Proponents of comprehensive legislation have been far too timid. Comprehensive health legislation and attempts at comprehensive immigration reform were fine as tentative gestures, but more is needed. There is no apparent reason why each house of the Congress should not pass one comprehensive, and hence massive, bill once every year dealing with all of the nation’s perceived problems and solutions. If done correctly, this could increase the power of the Congress at the expense of both the Executive and Judicial branches, an excellent reason for the Congress to do it. The legislation should be labeled — consistently with its comprehensive nature — “Comprehensive Reform to Achieve Fairness and Justice for All and to Eliminate Waste.” Comprehensiveness is Good! Reform is Good! Fairness and Justice are Good! Waste is Bad!
Here’s how it should be done.
1. The legislation must be really comprehensive, by combining one complete Federal budget and all appropriations and defundings with all other provisions. To ensure that this is not got around through Executive Chicanery, it must also require that any attempt to divert funds appropriated for any specified entity to any other entity automatically cancels all funding previously appropriated for the entity from which the Executive Branch transfers them. A reason for doing this should be stated: if an entity needs less funding than appropriated, it is the function of the Congress, not the Executive Branch, to reduce it and send it elsewhere — but not, Zeus and Athena forbid, back to mere taxpayers.
2. It should expressly state that no part is severable from any other. To ensure that the (occasionally rather dense) courts understand, a non-severability clause should be included in every section for emphasis. This is necessary because the Supreme Court has exhibited a recent tendency to re-write legislation. With multiple non-severability clauses, those in the judiciary who don’t like one part would have to reject the whole — thereby not only leaving the judiciary without funds but also leaving the entire nation without the obvious benefits of all congressional enactments for the year. The legislation would be too big to fail.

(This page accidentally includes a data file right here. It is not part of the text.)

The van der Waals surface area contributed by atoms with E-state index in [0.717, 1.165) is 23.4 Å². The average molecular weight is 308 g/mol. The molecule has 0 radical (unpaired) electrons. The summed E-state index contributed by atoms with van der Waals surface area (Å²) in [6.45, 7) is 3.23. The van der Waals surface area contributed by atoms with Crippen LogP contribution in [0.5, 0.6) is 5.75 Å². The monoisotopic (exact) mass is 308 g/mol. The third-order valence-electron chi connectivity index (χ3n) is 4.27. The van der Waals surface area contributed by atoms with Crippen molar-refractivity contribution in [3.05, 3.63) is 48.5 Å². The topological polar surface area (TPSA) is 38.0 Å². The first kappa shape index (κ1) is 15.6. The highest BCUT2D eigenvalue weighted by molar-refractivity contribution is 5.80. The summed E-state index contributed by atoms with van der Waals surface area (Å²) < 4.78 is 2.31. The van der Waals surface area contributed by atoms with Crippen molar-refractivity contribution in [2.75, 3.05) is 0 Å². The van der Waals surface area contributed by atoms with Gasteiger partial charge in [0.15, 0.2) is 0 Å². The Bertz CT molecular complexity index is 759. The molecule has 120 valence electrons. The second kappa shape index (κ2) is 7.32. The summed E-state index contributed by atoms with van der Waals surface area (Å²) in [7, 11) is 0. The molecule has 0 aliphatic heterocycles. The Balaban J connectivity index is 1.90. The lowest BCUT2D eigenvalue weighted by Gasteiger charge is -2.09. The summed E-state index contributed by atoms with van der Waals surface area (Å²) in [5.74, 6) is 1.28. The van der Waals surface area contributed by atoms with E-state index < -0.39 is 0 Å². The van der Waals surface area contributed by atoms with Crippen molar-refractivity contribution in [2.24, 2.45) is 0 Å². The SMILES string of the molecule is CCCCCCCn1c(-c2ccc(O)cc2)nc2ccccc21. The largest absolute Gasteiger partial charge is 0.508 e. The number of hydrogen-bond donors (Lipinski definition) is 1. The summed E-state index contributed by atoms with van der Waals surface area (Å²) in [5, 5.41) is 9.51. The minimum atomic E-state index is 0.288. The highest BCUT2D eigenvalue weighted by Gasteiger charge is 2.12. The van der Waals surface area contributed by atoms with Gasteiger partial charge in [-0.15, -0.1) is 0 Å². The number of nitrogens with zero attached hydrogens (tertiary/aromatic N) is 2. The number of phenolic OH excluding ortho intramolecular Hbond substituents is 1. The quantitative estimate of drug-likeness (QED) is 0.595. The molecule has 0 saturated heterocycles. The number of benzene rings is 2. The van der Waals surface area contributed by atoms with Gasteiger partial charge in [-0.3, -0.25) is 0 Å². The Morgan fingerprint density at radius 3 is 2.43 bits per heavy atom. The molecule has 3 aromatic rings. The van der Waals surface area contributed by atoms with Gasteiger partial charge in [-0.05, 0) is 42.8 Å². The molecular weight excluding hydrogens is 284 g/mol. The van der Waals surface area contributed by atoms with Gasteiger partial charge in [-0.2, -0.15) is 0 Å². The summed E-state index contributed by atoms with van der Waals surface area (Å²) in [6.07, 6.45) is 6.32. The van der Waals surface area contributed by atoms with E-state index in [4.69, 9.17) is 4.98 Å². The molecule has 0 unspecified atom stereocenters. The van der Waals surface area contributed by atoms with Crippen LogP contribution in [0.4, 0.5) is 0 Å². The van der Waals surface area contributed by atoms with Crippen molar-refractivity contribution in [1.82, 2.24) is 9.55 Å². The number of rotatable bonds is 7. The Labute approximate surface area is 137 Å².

3. It should repeal all legislation determined to have been bad, including ObamaCare, and declare Presidential Decrees found inconsistent with the enforcement of Federal legislation to be null and void.
4. After each house finishes with its bill, it should go to conference — once the Congress has recessed, leaving very few honorable members for conference committee duties. In the unlikely event that a joint bill should emerge, it should be considered only if truly comprehensive under the outline suggested above. If not, no new laws, no appropriations and no anything else.
These simple provisions might well prevent both Executive and Judicial Obstructionism because the consequences would be too horrid (for them) to condone or even to contemplate.
That’s a brief statement of the concept. Since the honorable members of the Congress — with the help of staff members and lobbyists — know how to cast most anything in acceptable legislative language, they should have no difficulty in doing so for a truly comprehensive piece of legislation — thus ensuring that no one would ever read the product of their labors yet still leaving ample room for pork.
Having passed the test with flying colors in creating ObamaCare, we can be confident that they are well suited to the task.
True, implementation of this modest proposal might well plunge the Federal Government into disarray and inaction, but compared to what? The present grand state of affairs?
There are those who may say, “Only fruitcakes would approve of this.” That seems likely, but then we are all fruitcakes.